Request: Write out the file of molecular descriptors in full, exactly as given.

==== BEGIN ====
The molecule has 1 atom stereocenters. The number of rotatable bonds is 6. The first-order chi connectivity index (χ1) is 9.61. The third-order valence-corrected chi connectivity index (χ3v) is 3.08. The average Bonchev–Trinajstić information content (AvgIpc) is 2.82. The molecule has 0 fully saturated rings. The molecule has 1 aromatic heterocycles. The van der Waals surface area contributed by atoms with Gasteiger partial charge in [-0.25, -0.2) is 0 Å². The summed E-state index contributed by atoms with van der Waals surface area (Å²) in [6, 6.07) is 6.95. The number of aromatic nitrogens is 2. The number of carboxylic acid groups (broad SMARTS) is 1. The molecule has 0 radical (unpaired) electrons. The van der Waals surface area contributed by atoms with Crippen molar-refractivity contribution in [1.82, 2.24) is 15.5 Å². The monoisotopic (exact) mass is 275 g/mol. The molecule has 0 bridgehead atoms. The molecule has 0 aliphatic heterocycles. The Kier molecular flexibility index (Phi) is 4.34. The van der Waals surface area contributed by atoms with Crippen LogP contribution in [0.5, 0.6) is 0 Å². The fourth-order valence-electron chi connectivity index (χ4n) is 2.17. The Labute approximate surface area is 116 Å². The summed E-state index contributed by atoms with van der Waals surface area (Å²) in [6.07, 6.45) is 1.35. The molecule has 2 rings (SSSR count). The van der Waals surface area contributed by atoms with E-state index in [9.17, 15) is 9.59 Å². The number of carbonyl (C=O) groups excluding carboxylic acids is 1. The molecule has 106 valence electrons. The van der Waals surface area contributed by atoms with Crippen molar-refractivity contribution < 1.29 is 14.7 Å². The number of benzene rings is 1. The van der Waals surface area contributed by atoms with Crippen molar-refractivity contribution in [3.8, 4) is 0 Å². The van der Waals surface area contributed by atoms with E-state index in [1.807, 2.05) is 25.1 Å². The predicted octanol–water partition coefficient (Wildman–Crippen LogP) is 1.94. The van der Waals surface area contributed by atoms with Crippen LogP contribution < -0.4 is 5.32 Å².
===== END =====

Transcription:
The molecule has 1 atom stereocenters. The number of rotatable bonds is 6. The first-order chi connectivity index (χ1) is 9.61. The third-order valence-corrected chi connectivity index (χ3v) is 3.08. The average Bonchev–Trinajstić information content (AvgIpc) is 2.82. The molecule has 0 fully saturated rings. The molecule has 1 aromatic heterocycles. The van der Waals surface area contributed by atoms with Gasteiger partial charge in [-0.25, -0.2) is 0 Å². The summed E-state index contributed by atoms with van der Waals surface area (Å²) in [6, 6.07) is 6.95. The number of aromatic nitrogens is 2. The number of carboxylic acid groups (broad SMARTS) is 1. The molecule has 0 radical (unpaired) electrons. The van der Waals surface area contributed by atoms with Crippen molar-refractivity contribution in [1.82, 2.24) is 15.5 Å². The monoisotopic (exact) mass is 275 g/mol. The molecule has 0 bridgehead atoms. The molecule has 0 aliphatic heterocycles. The Kier molecular flexibility index (Phi) is 4.34. The van der Waals surface area contributed by atoms with Crippen LogP contribution in [0.5, 0.6) is 0 Å². The fourth-order valence-electron chi connectivity index (χ4n) is 2.17. The Labute approximate surface area is 116 Å². The summed E-state index contributed by atoms with van der Waals surface area (Å²) in [6.07, 6.45) is 1.35. The molecule has 2 rings (SSSR count). The van der Waals surface area contributed by atoms with E-state index in [9.17, 15) is 9.59 Å². The number of carbonyl (C=O) groups excluding carboxylic acids is 1. The molecule has 106 valence electrons. The van der Waals surface area contributed by atoms with Crippen molar-refractivity contribution < 1.29 is 14.7 Å². The number of benzene rings is 1. The van der Waals surface area contributed by atoms with Crippen molar-refractivity contribution in [3.8, 4) is 0 Å². The van der Waals surface area contributed by atoms with E-state index in [1.807, 2.05) is 25.1 Å². The predicted octanol–water partition coefficient (Wildman–Crippen LogP) is 1.94. The van der Waals surface area contributed by atoms with Crippen LogP contribution < -0.4 is 5.32 Å².